Yesterday marked the one year anniversary of the passing of my nephew, Zac. It is still so surreal to acknowledge that fact. Tomorrow he would’ve celebrated his 41st birthday. He was the only son of my sister, Manette, who passed at age 57 five years ago. That too is still difficult to process.
We often wonder how we will handle tragedy and loss in our lives. I no longer wonder. In the past year and a half, I’ve lost Rich, Zac and now my father, Jack, for whom I am making arrangements that seem to zig and zag almost daily. Add to that mix add the loss of my youngest brother Matt in 2005.
Most days go by – BAU – Business as Usual. I am fortunate to enjoy good physical and sound mental health and to be ensconced in an extensive genuine support system comprised of my new community in the South, a caring network of my former communities, relatives and those I’ve only met on-line through my writing and blogging. Their presence offers steadfast encouragement and support at all hours of the day and night.
With the recent passing of my dad, it fell to me to clean out his room at a local Assisted Living Facility, the last place I saw him and sang to him his favorite song, I Had a Hat When I Came In, one last time. As I go through his items I recall so many special moments; Rich and my dad were very close and going to stores and restaurants with them created so many good memories. They enjoyed life and loved to have fun together. I can for example, recall the day when they bought similar Hawaiian shirts at a local store here in Georgia and Rich made my dad buy pastel colored shorts which was a big deal. The sales clerk found them highly entertaining.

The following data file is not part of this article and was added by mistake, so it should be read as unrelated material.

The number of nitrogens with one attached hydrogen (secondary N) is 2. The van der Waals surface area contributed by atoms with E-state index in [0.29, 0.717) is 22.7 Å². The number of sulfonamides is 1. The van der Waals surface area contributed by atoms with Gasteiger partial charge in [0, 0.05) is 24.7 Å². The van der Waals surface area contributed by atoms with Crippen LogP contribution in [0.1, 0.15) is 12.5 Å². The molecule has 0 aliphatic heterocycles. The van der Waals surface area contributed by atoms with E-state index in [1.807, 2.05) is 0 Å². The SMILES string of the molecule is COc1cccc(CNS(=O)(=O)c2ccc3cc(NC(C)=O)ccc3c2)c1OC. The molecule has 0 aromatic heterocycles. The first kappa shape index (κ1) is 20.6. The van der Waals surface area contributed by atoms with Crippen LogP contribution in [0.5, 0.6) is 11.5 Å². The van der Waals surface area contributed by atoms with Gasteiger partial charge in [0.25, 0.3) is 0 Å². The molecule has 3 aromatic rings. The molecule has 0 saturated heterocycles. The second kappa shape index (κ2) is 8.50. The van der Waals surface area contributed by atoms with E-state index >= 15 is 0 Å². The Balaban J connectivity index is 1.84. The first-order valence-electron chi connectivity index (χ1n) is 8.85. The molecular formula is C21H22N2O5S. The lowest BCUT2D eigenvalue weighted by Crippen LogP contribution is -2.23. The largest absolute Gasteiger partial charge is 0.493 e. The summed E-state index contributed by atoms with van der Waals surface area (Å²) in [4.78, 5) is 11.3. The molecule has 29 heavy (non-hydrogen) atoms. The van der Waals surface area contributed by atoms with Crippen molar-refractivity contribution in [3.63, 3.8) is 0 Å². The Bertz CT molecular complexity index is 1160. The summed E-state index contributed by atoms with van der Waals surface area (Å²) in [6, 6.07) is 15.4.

I found those items the other day and they definitely did not go in the Salvation Army pile, although many other fine items did. Among them I found gifts to my dad and Rich from Zac. These memories with their accompanying emotions are multi-tiered and when you experience multiple losses, especially of those who are the pillars and foundation of your life, it can be overwhelming at times, especially during holidays.
Zac accomplished so much at a very young age. A Wilhelmina Model in New York City, he was the original Tommy Hilfiger Boy, modeled for Esprit and The Gap and was part of a photoshoot for Vogue with Naomi Campbell. He was an accomplished builder and carpenter, working at sites including the rebuild of the World Trade Center and Citi Field, the Mets ballpark and later graduated an accomplished chef from the prestigious Institute of Culinary Education in NYC. He had dozens of adoring friends and relatives and loved all animals, especially dogs, including Ozzy, an emaciated stray that he and his girlfriend, Aleli, rescued from the streets of Mexico and brought with them when they moved back to the East Coast.
I helped raise Zac in his early years after my sister and Zac’s dad, Jim divorced. My heart goes out to Jim for the loss of his first born son, and for David who was a good Step Father to Zac. Later, I’d return to Hackensack from Manhattan to live again with Manette and Zac after the passing of her then-room mate. Those memories of living with my sister and her son have an enduring and special place in my heart.
Today, I received a new refrigerator as I slowly “restage” my home and make it truly my own. In cleaning out the old one, I found the last of the Limoncello Rich loved to make. It was enough for two “shots”. A special friend and I toasted Rich on the occasion of Memorial Day, and all those who have left this world but still live on in our hearts and minds. Have a peaceful and reflective Memorial Day weekend.